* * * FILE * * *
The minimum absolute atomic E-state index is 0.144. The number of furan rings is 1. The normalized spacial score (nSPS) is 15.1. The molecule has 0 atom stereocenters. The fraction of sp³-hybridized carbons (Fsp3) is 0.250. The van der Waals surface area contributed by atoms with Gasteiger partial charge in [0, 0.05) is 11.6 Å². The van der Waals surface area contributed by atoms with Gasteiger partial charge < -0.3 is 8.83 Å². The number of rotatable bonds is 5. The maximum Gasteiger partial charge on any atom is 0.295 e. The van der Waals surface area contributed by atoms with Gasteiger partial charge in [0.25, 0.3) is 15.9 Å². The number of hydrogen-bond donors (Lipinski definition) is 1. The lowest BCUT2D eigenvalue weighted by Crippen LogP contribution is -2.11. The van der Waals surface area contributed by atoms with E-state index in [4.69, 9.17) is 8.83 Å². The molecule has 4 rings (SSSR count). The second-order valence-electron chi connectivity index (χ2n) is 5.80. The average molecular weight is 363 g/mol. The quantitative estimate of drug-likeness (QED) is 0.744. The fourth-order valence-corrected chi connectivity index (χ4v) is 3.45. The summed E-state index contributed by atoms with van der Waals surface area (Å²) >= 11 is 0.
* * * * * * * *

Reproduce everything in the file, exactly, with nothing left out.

The minimum absolute atomic E-state index is 0.144. The number of furan rings is 1. The normalized spacial score (nSPS) is 15.1. The molecule has 0 atom stereocenters. The fraction of sp³-hybridized carbons (Fsp3) is 0.250. The van der Waals surface area contributed by atoms with Gasteiger partial charge in [0, 0.05) is 11.6 Å². The van der Waals surface area contributed by atoms with Gasteiger partial charge < -0.3 is 8.83 Å². The number of rotatable bonds is 5. The maximum Gasteiger partial charge on any atom is 0.295 e. The van der Waals surface area contributed by atoms with Gasteiger partial charge in [0.25, 0.3) is 15.9 Å². The number of hydrogen-bond donors (Lipinski definition) is 1. The lowest BCUT2D eigenvalue weighted by Crippen LogP contribution is -2.11. The van der Waals surface area contributed by atoms with E-state index in [4.69, 9.17) is 8.83 Å². The molecule has 4 rings (SSSR count). The second-order valence-electron chi connectivity index (χ2n) is 5.80. The average molecular weight is 363 g/mol. The quantitative estimate of drug-likeness (QED) is 0.744. The fourth-order valence-corrected chi connectivity index (χ4v) is 3.45. The summed E-state index contributed by atoms with van der Waals surface area (Å²) >= 11 is 0.